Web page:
The nature of church planting in the United States and Canada has changed rapidly over the past decade.
Previously, a single church often could handle the broad responsibilities that come with sending out a church plant. Additionally, the church plant mostly would resemble the parent church in model, target demographic, and mission.
But all of this is changing, meaning now "it takes a village" of churches to plant a single church and that parent churches have to learn new ways of connecting with and understanding the different expressions of church plants that they are sending out.
As we've listened to established congregations and church plants throughout the Western U.S. region, here are ten important ways we've identified that established churches can support church plants:
No amount of technique or skill will make any church planting vision happen. Above all, a vibrant network of praying pastors and congregations is critical for the planting and development of new mission-shaped churches.
Church planting has changed drastically in the past ten years. Ed Stetzer, a well-known authority on church planting, recently said, “The only trend in church planting right now is that there is no trend.” In other words, churches of all different models and shapes and sizes are being planted, and context is critical. Don’t presume to know the church planter’s context better than they do. In order to support new church planters, ministry partners need to be curious about what planters are learning about mission and discipleship, what they are experimenting with, and what their ministry metrics are. Listening to church planters not only helps you understand them better, but it is also a great opportunity to encourage the development of your own faith journey and congregation!
Established churches are encouraged to support church plants through their presence at worship services, community events, and other gatherings. When groups of people from a supportive network of churches show up, it can be a great encouragement to church planters!
Church plants need help with the same kinds of things established churches do, but usually have a much smaller pool of people to draw from. Volunteers from established churches can provide an incredible gift to the core team of a church plant by assisting with childcare at worship services, helping with setup or teardown for any gatherings, and volunteering in other contextually appropriate ways.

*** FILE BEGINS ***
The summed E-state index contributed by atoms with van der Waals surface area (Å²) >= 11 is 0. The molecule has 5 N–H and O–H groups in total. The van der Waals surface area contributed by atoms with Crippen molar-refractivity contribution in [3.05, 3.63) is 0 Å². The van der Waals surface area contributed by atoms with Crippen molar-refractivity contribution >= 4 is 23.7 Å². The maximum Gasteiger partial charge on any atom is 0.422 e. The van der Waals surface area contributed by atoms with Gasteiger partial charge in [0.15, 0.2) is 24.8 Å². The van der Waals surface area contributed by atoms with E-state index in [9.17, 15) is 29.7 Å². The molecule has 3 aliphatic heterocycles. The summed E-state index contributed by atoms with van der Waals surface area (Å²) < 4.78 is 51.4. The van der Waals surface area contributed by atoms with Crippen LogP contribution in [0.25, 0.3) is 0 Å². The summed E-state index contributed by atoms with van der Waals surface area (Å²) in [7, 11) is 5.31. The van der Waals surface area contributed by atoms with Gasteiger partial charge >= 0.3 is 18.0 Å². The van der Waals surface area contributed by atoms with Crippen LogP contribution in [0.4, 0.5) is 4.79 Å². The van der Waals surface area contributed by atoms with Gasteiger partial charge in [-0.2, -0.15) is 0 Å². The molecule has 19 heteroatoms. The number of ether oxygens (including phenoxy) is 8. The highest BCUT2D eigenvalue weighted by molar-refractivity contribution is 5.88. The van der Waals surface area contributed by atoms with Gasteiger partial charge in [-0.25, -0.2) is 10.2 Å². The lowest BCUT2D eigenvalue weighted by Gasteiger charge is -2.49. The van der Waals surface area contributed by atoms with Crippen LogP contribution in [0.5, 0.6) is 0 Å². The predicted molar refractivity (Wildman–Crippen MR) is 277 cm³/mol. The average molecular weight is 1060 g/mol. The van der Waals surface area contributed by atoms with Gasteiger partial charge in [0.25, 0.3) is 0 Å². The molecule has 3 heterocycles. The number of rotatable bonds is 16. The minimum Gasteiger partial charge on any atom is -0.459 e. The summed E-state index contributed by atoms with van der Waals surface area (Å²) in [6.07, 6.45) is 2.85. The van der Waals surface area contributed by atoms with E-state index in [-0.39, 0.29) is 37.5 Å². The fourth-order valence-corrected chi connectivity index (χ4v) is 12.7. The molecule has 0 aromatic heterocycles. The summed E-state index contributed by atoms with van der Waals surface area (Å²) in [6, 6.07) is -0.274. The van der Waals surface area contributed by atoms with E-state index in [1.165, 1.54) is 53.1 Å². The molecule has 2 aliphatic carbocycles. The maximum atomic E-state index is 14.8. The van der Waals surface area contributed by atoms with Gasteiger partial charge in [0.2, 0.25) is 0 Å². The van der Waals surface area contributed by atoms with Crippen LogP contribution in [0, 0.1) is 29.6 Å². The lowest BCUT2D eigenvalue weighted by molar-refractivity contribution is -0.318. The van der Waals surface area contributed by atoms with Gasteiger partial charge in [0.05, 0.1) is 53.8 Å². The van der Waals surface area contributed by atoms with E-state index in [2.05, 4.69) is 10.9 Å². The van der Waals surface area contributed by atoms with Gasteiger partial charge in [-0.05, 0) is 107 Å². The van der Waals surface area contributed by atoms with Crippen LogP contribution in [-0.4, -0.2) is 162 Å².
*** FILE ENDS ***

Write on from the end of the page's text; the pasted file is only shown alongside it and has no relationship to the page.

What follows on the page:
Church planting and pastoring can be lonely work. Pastors who are further down the road of ministry have a lot of wisdom to offer church planters, especially through the gift of listening. Don’t be afraid to reach out to a church planter. Giving them a call and listening to their challenges could be exactly what they need.
A key component of growing a church planting movement is identifying and developing new leaders. While these leaders might come through denominational ministry channels, it is crucial to raise up leaders in your own congregation to be sent out. It is also important to build relationships with other Christian leadership institutions in your area, such as colleges and seminaries.
A very basic way for an established church to support church planting is by holding the ministry credentials of a church planter, which also involves providing encouragement, care, and oversight of the church planter’s life and doctrine.
One of the biggest ways that established churches can assist church plants, particularly ethnic minority church plants, is by sharing their facilities for free or at a deeply discounted rate.
9. Residency Host
As part of a leadership development process, established churches are encouraged to with their Classis to develop 9-12 month ministry residencies for church planters. This is a unique opportunity for a church to both receive additional ministry leadership assistance and help an emerging leader gain valuable ministry experience.
10. Financial Support
In addition to the support church planters can pursue through a partnership with Resonate Global Mission, financial contributions from the Classis and from churches within the Classis are extremely valuable. While financial gifts go a long way, established churches can also offset the financial costs of a church plant by providing accounting assistance, offering administrative support or reimbursing pastoral expenses.
Other Ideas? Do you have other ideas about how churches and Classes can contribute to a church planting movement? Let us know! Leave a comment below or email Ben Katt at firstname.lastname@example.org.
Written by Ben Katt (Resonate Western U.S. Regional Mission Leader), Mirtha Villafane (Resonate Local Mission Leader, Classis Greater Los Angeles) and Tomas Ivens (church planter, Ethnos Community Church)
This article was originally published on The Network.